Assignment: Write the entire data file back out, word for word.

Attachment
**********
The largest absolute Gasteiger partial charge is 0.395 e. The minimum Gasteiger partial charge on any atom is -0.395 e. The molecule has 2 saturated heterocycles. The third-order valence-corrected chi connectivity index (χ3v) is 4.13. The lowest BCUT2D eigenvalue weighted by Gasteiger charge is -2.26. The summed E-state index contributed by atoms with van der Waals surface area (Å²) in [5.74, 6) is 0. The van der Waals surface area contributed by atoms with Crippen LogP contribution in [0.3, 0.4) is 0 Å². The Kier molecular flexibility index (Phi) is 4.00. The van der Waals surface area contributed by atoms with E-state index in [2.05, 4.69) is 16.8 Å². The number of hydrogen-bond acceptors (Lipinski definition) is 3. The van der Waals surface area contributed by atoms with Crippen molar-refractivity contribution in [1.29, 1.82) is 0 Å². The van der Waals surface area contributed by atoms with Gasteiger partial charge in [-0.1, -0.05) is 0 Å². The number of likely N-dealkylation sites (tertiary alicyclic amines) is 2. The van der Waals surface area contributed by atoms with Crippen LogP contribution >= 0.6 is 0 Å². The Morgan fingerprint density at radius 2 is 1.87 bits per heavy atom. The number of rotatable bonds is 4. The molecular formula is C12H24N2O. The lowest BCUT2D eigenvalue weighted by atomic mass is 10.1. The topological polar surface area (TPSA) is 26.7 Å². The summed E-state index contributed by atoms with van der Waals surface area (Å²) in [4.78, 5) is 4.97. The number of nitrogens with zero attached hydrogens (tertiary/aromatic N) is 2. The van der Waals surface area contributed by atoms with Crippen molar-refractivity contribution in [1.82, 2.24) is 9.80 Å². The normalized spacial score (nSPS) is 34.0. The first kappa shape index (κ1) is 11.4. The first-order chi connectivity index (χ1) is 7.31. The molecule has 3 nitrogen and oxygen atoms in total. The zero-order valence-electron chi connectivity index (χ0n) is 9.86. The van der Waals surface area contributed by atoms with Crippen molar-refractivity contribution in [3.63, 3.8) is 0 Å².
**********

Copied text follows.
The largest absolute Gasteiger partial charge is 0.395 e. The minimum Gasteiger partial charge on any atom is -0.395 e. The molecule has 2 saturated heterocycles. The third-order valence-corrected chi connectivity index (χ3v) is 4.13. The lowest BCUT2D eigenvalue weighted by Gasteiger charge is -2.26. The summed E-state index contributed by atoms with van der Waals surface area (Å²) in [5.74, 6) is 0. The van der Waals surface area contributed by atoms with Crippen LogP contribution in [0.3, 0.4) is 0 Å². The Kier molecular flexibility index (Phi) is 4.00. The van der Waals surface area contributed by atoms with E-state index in [2.05, 4.69) is 16.8 Å². The number of hydrogen-bond acceptors (Lipinski definition) is 3. The van der Waals surface area contributed by atoms with Crippen molar-refractivity contribution in [1.29, 1.82) is 0 Å². The van der Waals surface area contributed by atoms with Gasteiger partial charge in [-0.1, -0.05) is 0 Å². The number of likely N-dealkylation sites (tertiary alicyclic amines) is 2. The van der Waals surface area contributed by atoms with Crippen LogP contribution >= 0.6 is 0 Å². The Morgan fingerprint density at radius 2 is 1.87 bits per heavy atom. The number of rotatable bonds is 4. The molecular formula is C12H24N2O. The lowest BCUT2D eigenvalue weighted by atomic mass is 10.1. The topological polar surface area (TPSA) is 26.7 Å². The summed E-state index contributed by atoms with van der Waals surface area (Å²) in [4.78, 5) is 4.97. The number of nitrogens with zero attached hydrogens (tertiary/aromatic N) is 2. The van der Waals surface area contributed by atoms with Crippen molar-refractivity contribution in [1.82, 2.24) is 9.80 Å². The normalized spacial score (nSPS) is 34.0. The first kappa shape index (κ1) is 11.4. The first-order chi connectivity index (χ1) is 7.31. The molecule has 3 nitrogen and oxygen atoms in total. The zero-order valence-electron chi connectivity index (χ0n) is 9.86. The van der Waals surface area contributed by atoms with Crippen molar-refractivity contribution in [3.63, 3.8) is 0 Å².